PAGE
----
Henry turned to face his mugger, but only caught a glimpse of him for a brief moment before he ran out of the alley in fear.  But Henry was even more surprised than the mugger.  He realized that Dr. Gardner was right.  There is something different about him.

As he left, he could feel what little wounds he sustained from the blade were healing, and the cut in his skin was quickly sealing itself shut.

When he got home, he walked into his kitchen and grabbed a knife.  He wanted to see what he could do, so he cut himself in the finger with it, very slightly.  A few drops of blood came out of the wound, but when they dried up, the skin had fully healed.  He then tried to cut himself a little harder, and was once again unfazed.

As he saw what he could do, he decided to call Dr. Gardner.  He realized he should hear the doctor out.  He walked over to his phone, and dialed the number the doctor left during his previous messages.

“Hello,” Dr. Gardner said.

“Doctor,” Henry said, “It’s Henry Baker.  I called to apologize.  You were right, there is something weird about me.”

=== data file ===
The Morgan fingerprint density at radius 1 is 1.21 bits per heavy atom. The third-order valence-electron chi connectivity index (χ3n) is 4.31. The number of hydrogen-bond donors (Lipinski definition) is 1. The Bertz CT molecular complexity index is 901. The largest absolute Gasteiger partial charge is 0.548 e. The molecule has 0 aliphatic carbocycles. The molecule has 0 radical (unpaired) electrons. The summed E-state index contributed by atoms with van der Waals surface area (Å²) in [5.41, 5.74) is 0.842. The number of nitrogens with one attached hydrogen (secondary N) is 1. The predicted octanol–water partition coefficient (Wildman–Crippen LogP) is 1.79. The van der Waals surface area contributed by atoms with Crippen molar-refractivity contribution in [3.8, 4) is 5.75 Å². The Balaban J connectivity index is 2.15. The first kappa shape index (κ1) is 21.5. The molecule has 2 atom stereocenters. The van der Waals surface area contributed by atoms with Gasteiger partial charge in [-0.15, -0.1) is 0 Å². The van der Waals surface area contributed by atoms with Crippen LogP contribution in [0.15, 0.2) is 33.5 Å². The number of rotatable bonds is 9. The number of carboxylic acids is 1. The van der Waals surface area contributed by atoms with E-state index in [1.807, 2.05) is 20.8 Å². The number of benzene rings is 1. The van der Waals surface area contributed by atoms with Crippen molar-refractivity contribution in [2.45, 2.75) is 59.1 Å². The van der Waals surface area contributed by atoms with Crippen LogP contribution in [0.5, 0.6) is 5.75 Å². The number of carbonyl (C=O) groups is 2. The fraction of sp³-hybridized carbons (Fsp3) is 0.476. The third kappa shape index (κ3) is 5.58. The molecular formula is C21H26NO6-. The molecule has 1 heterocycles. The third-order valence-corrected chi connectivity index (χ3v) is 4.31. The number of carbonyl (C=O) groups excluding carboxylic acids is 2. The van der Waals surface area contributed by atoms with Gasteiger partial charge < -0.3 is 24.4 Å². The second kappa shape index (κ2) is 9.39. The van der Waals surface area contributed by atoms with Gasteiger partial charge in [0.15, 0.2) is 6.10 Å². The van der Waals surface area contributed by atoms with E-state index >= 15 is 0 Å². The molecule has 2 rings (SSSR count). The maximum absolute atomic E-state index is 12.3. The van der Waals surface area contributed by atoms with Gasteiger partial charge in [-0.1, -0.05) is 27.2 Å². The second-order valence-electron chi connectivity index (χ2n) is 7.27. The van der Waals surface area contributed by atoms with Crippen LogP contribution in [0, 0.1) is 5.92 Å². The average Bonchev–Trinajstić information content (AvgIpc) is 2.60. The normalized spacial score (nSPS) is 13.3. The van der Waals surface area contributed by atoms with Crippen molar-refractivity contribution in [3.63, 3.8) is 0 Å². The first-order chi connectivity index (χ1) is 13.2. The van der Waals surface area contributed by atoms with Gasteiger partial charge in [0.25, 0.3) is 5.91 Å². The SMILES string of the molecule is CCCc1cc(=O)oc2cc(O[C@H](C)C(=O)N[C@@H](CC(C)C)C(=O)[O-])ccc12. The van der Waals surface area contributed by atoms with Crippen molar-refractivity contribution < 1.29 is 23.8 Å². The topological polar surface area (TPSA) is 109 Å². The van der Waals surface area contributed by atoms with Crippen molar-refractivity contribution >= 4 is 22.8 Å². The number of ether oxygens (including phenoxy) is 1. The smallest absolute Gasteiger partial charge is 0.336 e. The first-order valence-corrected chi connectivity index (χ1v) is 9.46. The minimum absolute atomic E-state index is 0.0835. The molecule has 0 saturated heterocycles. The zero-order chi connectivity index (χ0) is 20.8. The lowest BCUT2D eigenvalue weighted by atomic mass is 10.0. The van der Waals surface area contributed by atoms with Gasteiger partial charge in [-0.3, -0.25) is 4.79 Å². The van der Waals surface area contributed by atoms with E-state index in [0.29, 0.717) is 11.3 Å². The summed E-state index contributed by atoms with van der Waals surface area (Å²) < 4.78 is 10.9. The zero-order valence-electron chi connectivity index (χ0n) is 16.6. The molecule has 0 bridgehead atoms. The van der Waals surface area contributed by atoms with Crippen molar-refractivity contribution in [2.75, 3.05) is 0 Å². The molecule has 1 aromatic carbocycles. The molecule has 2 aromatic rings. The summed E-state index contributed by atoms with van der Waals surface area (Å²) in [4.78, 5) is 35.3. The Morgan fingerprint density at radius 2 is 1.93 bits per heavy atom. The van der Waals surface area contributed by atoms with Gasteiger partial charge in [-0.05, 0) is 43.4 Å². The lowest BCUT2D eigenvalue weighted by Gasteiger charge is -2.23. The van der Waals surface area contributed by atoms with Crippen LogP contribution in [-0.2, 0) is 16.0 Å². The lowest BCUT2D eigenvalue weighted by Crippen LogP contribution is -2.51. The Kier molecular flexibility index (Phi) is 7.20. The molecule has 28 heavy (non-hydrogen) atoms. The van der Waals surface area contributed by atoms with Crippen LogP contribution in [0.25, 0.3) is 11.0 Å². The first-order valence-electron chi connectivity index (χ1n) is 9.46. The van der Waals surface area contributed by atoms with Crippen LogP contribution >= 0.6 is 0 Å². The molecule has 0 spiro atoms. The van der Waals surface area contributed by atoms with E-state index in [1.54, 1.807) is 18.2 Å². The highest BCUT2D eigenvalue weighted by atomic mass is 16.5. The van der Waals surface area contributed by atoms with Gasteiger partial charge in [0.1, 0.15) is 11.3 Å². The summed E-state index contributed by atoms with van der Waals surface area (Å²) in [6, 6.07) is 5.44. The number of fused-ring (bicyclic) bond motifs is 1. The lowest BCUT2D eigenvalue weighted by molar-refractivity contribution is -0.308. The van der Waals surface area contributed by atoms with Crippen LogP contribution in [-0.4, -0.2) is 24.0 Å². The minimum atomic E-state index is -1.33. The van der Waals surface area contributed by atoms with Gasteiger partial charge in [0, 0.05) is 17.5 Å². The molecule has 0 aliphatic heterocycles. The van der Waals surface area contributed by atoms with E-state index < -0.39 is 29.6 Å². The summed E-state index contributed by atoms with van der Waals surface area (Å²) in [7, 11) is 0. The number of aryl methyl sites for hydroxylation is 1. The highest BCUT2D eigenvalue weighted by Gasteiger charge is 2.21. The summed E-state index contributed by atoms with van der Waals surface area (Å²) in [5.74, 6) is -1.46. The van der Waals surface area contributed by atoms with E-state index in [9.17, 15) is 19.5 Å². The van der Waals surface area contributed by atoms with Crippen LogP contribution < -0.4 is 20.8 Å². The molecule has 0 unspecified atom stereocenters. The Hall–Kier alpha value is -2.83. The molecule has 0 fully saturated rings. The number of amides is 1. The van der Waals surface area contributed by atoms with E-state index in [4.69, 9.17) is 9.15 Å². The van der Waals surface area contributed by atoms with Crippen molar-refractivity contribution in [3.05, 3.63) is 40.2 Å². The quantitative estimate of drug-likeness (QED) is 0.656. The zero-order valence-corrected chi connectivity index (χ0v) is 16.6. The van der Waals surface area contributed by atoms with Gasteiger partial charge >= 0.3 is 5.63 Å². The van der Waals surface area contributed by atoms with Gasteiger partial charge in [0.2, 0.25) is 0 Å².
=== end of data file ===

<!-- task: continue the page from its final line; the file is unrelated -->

“Good that you called,” Dr. Gardner said, “what can I do for you?”

“What were you trying to tell me?” Henry asked.

“Yes,” Dr. Gardner said, “I consulted an expert about your DNA samples, and we found you have a unique combination of rare genetic deformities.  As a result, your resistance to pain is far greater than the average human, and you have an extremely accelerated healing rate.  This combination lets you easily survive otherwise fatal wounds.  Essentially, your body is indestructible.”

“Indestructible?” Henry said, “Then why hasn’t this happened before?  Why haven’t I noticed something like this until now?”

“We suspect the genes don’t become active until later in life,” Dr. Gardner said, “or may have somehow been altered by an unknown agent.  We’re still analyzing your DNA samples.  We suspect your DNA samples may be a boon to medical research.”

“So this means I’m essentially invincible,” Henry asked.

“Yes,” Dr. Gardner said.

It took Henry a couple days to fully wrap his head around the idea that he could truly be invincible and indestructible.  He soon knew he was special.  He felt this strange power was a gift, he just had to figure out how to use it.